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Another Explosion at Apple Supplier Plant

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In all of the distractions leading up the Christmas holiday in the U.S. and other countries, readers may have missed the headline regarding another explosion occurring at an Apple supplier plant.

Reuters reported that an explosion occurred on December 17 at a manufacturing facility of Ri Teng Computer Accessory Co., a subsidiary of Pegatron Corp, located in Shanghai’s Songjiang Industrial Park.  According to a statement from Pegatron’s CFO, 61 workers were injured with 23 having to be hospitalized.  Reuters noted a report from the Shanghai city government noting that the explosion occurred at about 3:40pm on December 17, at a workshop on the fourth floor of the factory. The facility was designed to manufacture backplanes for upcoming Apple’s iPad products.

The facility itself was reported to under pre-operation inspection and had not started high volume production support operations for Apple.  According to China’s Yi Cai Daily, the Pegatron facility was slated to produce back panel components for the iPad. As reported by Reuters, the incident involves the third explosion in the last 15 months involving Chinese factories belonging to Apple suppliers.  A previous incident in May involved Apple’s prime contract manufacturer, Foxconn, when an explosion killed three people and injured 15 others.  Similarly, the explosion involved the igniting of aluminum dust particles, a byproduct of the manufacturing process.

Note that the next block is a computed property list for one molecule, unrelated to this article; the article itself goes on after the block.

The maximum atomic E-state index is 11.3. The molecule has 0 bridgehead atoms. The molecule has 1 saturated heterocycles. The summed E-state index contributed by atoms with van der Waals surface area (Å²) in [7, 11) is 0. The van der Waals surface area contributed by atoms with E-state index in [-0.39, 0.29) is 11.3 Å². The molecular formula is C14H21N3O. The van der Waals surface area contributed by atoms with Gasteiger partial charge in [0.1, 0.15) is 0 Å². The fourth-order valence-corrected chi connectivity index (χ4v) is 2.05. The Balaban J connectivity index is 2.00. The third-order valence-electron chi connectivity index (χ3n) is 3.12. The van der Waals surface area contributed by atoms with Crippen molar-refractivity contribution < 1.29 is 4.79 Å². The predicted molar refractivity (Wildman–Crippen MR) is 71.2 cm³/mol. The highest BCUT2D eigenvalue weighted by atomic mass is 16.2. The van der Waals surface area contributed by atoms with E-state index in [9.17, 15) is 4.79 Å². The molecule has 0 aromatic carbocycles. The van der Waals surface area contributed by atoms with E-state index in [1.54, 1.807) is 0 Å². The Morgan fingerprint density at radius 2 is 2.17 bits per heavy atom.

While some reports speculate a disruption of supply, the real open question is whether this facility was destined to support new product ramp-up for Apple’s pending release of the new version of the iPad.  Pegatron officials report some damage to production equipment but further indicate that adjustments will be made to minimize any disruption. We would concur with other industry analysts that the impact to Apple supply chain flows should be minor.

The explosion however is sure to ignite even more concerns regarding Apple’s supply partners and their track record concerning both worker safety and the safe control of hazardous production processes, and will fuel more legitimate concerns from worker safety groups regarding overall workplace safety.  Apple provides a very high profile target for these efforts.

Apple’s sourcing and procurement teams will no doubt remain busy over the coming weeks in following-up with supplier inspections including reviews of worker safety and handling of hazardous processes. Having been recognized as one of the top global supply chains comes with a responsibility to have teeth to policies directed at supplier responsibility, worker safety and code-of conduct.

Bob Ferrari

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